Reporting is very basic: Compared to more comprehensive phone systems, Grasshopper’s reporting options are limited. You won’t get interactive dashboards you can dig into or endless amounts of data you can visualize in different ways.

They’re standard, text-based reports with basic information about your system. There are no speech analytics, real-time data, or anything beyond basic statics.

You might outgrow it: Because Grasshopper isn’t a full phone system with desk phone functionality and a range of advanced features, there’s a possibility you’ll need to switch to something more powerful in the future. As long as it offers what you need now and for the foreseeable future, you shouldn’t let this hold you back, though.

Grasshopper Plans and Pricing

Every Grasshopper plan includes every feature—the only difference between tiers is the number of users, phone numbers, and extensions you can have. The entry-level plan is a great choice for freelancers and solopreneurs. It includes one user, one phone number, and one extension.

At $14 per month, it’s one of the cheaper phone systems we’ve seen with unlimited calling and texting. Zoom’s pay-as-you-go plan is a few dollars cheaper, but you have to pay per minute on top of that.

Dialpad’s phone system starts at $15 per month and includes video conferencing + team messaging. If you need both of those, you probably have a team so Grasshopper’s entry-level plan wouldn’t work for you anyway.  Dialpad provides more functionality per dollar but it’s far more complex. It’s also not built for solo users or with the elegant simplicity Grasshopper brings to the table, so there will be a ton of features you probably don’t need.

Grasshopper’s middle and top tier are where it gets really affordable compared to other options.

Since you don’t have to pay per user, you can have dozens of people sharing extensions and a single phone number for just $25 per month. You can also add additional extensions for $3 per month or additional phone numbers for $9 per month if you need to. For $55 per month, you’ll get unlimited extensions and four numbers with the option to purchase additional numbers if needed.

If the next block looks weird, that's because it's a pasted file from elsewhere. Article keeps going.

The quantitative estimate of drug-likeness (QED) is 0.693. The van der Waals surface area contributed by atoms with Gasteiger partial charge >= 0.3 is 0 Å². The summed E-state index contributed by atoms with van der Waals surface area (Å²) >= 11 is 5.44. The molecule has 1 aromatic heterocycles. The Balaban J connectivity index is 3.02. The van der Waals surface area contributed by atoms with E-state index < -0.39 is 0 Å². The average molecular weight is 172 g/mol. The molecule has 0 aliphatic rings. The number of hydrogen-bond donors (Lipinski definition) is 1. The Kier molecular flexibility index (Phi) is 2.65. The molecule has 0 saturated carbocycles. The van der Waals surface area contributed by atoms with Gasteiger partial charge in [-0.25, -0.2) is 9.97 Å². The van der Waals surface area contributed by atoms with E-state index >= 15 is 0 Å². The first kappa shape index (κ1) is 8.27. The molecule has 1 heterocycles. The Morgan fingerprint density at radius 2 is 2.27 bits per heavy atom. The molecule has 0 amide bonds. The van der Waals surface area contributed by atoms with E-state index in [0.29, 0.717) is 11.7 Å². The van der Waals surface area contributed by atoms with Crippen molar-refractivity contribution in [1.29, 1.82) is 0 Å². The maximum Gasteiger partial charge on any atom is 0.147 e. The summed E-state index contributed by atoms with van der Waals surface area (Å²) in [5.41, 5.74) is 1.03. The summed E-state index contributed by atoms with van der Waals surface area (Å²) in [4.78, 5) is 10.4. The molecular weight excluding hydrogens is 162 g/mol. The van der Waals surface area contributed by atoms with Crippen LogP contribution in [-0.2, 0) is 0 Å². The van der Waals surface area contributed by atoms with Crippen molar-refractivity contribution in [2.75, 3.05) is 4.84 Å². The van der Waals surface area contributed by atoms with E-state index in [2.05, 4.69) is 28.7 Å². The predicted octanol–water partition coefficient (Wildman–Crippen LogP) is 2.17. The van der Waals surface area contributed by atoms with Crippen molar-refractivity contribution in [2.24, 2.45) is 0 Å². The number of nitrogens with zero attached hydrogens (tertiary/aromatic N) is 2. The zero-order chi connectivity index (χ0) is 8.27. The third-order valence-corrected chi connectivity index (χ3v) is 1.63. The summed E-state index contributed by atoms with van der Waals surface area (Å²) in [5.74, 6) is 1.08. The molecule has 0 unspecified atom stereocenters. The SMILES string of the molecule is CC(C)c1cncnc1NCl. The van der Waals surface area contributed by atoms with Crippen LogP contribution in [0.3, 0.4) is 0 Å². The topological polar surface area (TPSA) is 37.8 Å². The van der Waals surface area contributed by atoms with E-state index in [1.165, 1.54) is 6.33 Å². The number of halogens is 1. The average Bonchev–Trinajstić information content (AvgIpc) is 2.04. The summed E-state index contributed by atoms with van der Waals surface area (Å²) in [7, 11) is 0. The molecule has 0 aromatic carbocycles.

Each person on your team can have their own extension at no extra charge.

With something like RingCentral or Nextiva, you’ll pay around $20 per user per month. A team of 20 can use Grasshopper’s $55 per month plan, but would end up paying around $400 per month with Nextiva or RingCentral.

If you go with Grasshopper and decide to register local numbers for texting, you’ll also have to pay a one-time $19 registration fee per number plus $1.50 per month per line for compliance purposes. This isn’t something unique to Grasshopper—many companies charge these fees (or include them in their pricing structure) to keep everyone in compliance.

Get started with a free seven-day trial to see if it’s right for you!

Cait is a banjo player, snowboarder, climber, cat mom, and (former) engineer who lives in Olympia, WA. She's been a professional writer for more than five years, specializing in B2B software with a technical yet empathetic approach that puts data and hands-on experience at the heart of every review.

Make your website better. Instantly.

Over 300,000 websites use Crazy Egg to improve what's working, fix what isn't and test new ideas.

Free 30-day Trial